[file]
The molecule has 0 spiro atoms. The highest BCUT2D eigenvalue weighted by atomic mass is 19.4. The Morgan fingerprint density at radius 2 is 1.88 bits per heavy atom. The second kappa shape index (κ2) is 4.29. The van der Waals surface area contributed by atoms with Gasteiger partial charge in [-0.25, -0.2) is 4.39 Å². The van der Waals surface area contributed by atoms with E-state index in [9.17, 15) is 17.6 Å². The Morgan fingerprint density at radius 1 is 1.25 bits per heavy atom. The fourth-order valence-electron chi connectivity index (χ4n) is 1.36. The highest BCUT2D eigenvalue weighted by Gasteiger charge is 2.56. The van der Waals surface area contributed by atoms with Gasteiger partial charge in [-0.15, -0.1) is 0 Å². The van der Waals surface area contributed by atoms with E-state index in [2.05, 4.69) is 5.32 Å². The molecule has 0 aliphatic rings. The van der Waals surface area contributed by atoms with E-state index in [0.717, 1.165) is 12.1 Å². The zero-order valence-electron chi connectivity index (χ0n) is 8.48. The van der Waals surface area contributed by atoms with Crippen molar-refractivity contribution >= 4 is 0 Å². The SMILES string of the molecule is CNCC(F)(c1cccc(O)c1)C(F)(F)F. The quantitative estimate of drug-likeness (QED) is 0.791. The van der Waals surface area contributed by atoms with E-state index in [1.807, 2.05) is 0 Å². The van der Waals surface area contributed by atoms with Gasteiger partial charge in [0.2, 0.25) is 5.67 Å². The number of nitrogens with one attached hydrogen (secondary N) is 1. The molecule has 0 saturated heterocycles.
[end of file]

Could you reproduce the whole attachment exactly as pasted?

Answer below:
The molecule has 0 spiro atoms. The highest BCUT2D eigenvalue weighted by atomic mass is 19.4. The Morgan fingerprint density at radius 2 is 1.88 bits per heavy atom. The second kappa shape index (κ2) is 4.29. The van der Waals surface area contributed by atoms with Gasteiger partial charge in [-0.25, -0.2) is 4.39 Å². The van der Waals surface area contributed by atoms with E-state index in [9.17, 15) is 17.6 Å². The Morgan fingerprint density at radius 1 is 1.25 bits per heavy atom. The fourth-order valence-electron chi connectivity index (χ4n) is 1.36. The highest BCUT2D eigenvalue weighted by Gasteiger charge is 2.56. The van der Waals surface area contributed by atoms with Gasteiger partial charge in [-0.15, -0.1) is 0 Å². The van der Waals surface area contributed by atoms with E-state index in [2.05, 4.69) is 5.32 Å². The molecule has 0 aliphatic rings. The van der Waals surface area contributed by atoms with E-state index in [0.717, 1.165) is 12.1 Å². The zero-order valence-electron chi connectivity index (χ0n) is 8.48. The van der Waals surface area contributed by atoms with Crippen molar-refractivity contribution >= 4 is 0 Å². The SMILES string of the molecule is CNCC(F)(c1cccc(O)c1)C(F)(F)F. The quantitative estimate of drug-likeness (QED) is 0.791. The van der Waals surface area contributed by atoms with E-state index in [1.807, 2.05) is 0 Å². The van der Waals surface area contributed by atoms with Gasteiger partial charge in [0.2, 0.25) is 5.67 Å². The number of nitrogens with one attached hydrogen (secondary N) is 1. The molecule has 0 saturated heterocycles.